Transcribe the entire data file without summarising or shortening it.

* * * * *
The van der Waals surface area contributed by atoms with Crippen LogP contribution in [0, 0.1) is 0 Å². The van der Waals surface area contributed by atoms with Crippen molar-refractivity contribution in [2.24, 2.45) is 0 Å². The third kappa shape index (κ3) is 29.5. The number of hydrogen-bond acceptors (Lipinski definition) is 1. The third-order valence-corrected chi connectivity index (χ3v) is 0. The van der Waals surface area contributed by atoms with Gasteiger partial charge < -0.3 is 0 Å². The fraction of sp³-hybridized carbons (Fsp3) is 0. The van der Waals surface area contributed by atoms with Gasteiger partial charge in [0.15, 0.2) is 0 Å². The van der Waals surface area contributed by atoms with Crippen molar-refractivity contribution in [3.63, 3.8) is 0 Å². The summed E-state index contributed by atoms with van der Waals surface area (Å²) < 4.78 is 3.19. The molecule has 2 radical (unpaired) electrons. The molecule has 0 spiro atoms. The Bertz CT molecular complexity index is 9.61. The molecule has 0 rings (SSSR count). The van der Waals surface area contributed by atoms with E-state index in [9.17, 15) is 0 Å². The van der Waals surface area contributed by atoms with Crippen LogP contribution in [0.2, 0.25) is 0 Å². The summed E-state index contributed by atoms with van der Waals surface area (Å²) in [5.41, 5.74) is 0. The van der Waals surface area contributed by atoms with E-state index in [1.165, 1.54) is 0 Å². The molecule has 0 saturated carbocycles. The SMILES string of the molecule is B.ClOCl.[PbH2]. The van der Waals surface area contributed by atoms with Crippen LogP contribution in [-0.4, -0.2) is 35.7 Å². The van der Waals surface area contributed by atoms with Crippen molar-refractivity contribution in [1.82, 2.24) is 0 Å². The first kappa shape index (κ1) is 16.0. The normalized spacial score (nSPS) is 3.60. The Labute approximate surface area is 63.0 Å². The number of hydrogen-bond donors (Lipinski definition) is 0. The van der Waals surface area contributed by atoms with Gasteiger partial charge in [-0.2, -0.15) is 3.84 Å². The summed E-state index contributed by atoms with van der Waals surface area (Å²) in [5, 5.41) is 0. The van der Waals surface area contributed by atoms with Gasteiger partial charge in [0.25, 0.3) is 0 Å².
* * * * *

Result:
The van der Waals surface area contributed by atoms with Crippen LogP contribution in [0, 0.1) is 0 Å². The van der Waals surface area contributed by atoms with Crippen molar-refractivity contribution in [2.24, 2.45) is 0 Å². The third kappa shape index (κ3) is 29.5. The number of hydrogen-bond acceptors (Lipinski definition) is 1. The third-order valence-corrected chi connectivity index (χ3v) is 0. The van der Waals surface area contributed by atoms with Gasteiger partial charge < -0.3 is 0 Å². The fraction of sp³-hybridized carbons (Fsp3) is 0. The van der Waals surface area contributed by atoms with Gasteiger partial charge in [0.15, 0.2) is 0 Å². The van der Waals surface area contributed by atoms with Crippen molar-refractivity contribution in [3.63, 3.8) is 0 Å². The summed E-state index contributed by atoms with van der Waals surface area (Å²) < 4.78 is 3.19. The molecule has 2 radical (unpaired) electrons. The molecule has 0 spiro atoms. The Bertz CT molecular complexity index is 9.61. The molecule has 0 rings (SSSR count). The van der Waals surface area contributed by atoms with E-state index in [9.17, 15) is 0 Å². The van der Waals surface area contributed by atoms with Crippen LogP contribution in [0.2, 0.25) is 0 Å². The summed E-state index contributed by atoms with van der Waals surface area (Å²) in [5.41, 5.74) is 0. The van der Waals surface area contributed by atoms with E-state index in [1.165, 1.54) is 0 Å². The molecule has 0 saturated carbocycles. The SMILES string of the molecule is B.ClOCl.[PbH2]. The van der Waals surface area contributed by atoms with Crippen LogP contribution in [-0.4, -0.2) is 35.7 Å². The van der Waals surface area contributed by atoms with Crippen molar-refractivity contribution in [1.82, 2.24) is 0 Å². The first kappa shape index (κ1) is 16.0. The normalized spacial score (nSPS) is 3.60. The Labute approximate surface area is 63.0 Å². The number of hydrogen-bond donors (Lipinski definition) is 0. The van der Waals surface area contributed by atoms with Gasteiger partial charge in [-0.2, -0.15) is 3.84 Å². The summed E-state index contributed by atoms with van der Waals surface area (Å²) in [5, 5.41) is 0. The van der Waals surface area contributed by atoms with Gasteiger partial charge in [0.25, 0.3) is 0 Å².